Indabas as a Tool of Partnership

Frankly, I’m still trying to wrap my head around the fact that this weekend in Paris all of the 196 nations of the world reached a consensus agreement on a plan to combat global climate change. I’ve been wracking my brain trying to remember another time when the entire world has managed to agree on anything beyond symbolic gestures. So far, I haven’t come up with an example – but if you historians can think of something, let me know.

As others have noted, the work of President Obama and Secretary of State John Kerry to bring China on board removed one of the major obstacles to an agreement. But have you ever worked with a group that tries to use consensus as an approach? I sure have – and even in small groups it is a painfully slow and frustrating decision-making process.

That’s why I find it fascinating that French Foreign Minister Laurent Fabius adopted a South African process known as “indabas” to reach consensus.

Zulu and Xhosa communities use “indabas” to give everyone equal opportunity to voice their opinions in order to work toward consensus.

They were first used in UN climate talks in Durban in 2011 when, with the talks deadlocked and the summit just minutes from collapse, the South African presidency asked the main countries to form a standing circle in the middle of hundreds of delegates and to talk directly to each other.

Instead of repeating stated positions, diplomats were encouraged to talk personally and quietly about their “red lines” and to propose solutions to each other.

By including everyone and allowing often hostile countries to speak in earshot of observers, it achieved a remarkable breakthrough within 30 minutes.

To the Western ear, that’s the kind of thing we tend to write off as way too “touchy/feely” for our sensibilities. But perhaps that’s the point. Maybe it’s time the Western world opened up to an approach other than the one that insists that differences are best resolved by a top-down process of dominance.

For years now I have been suggesting that President Obama’s approach was to replace our antiquated notions of the power of dominance with an exploration of the power of partnership. His efforts haven’t always shown immediate success. But when he was able to convince Russia and China to join the coalition of countries imposing tough sanctions on Iran, we saw how the power of partnership brought them to the table to negotiate an agreement to stop the development of nuclear weapons.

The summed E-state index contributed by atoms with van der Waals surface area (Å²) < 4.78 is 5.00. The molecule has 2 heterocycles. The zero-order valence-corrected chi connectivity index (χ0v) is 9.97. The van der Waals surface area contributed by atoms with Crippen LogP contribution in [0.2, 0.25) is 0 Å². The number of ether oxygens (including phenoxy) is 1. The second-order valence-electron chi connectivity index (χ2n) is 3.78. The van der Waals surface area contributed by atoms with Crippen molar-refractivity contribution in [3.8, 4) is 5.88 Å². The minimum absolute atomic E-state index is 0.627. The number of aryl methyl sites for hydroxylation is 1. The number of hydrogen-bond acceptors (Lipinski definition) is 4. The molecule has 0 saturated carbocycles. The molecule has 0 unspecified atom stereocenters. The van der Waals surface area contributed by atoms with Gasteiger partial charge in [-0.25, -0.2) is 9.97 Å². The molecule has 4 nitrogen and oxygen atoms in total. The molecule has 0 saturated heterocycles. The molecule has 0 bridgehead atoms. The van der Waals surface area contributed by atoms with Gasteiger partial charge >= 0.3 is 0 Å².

When the entire globe comes together in partnership to tackle the issue of climate change, an enormous positive feedback loop is created. Here’s how the White House press release on the Paris agreement described that:

The mitigation components of the Agreement, combined with a broad push on innovation and technology, will help significantly scale up energy investments over the coming years – investments that will accelerate cost reductions for renewable energy and other low-carbon solutions. This set of actions will create a mutually reinforcing cycle in which enhanced mitigation increases investment and enhanced investment allows additional mitigation by driving down costs.

Or as President Obama said: Success breeds success.

Now that the world has gotten a taste of what we can accomplish via partnership on this issue, one has to wonder what kind of openings that might create for success in other areas.

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Nancy LeTourneau

Nancy LeTourneau is a contributing writer for the Washington Monthly. Follow her on Twitter @Smartypants60.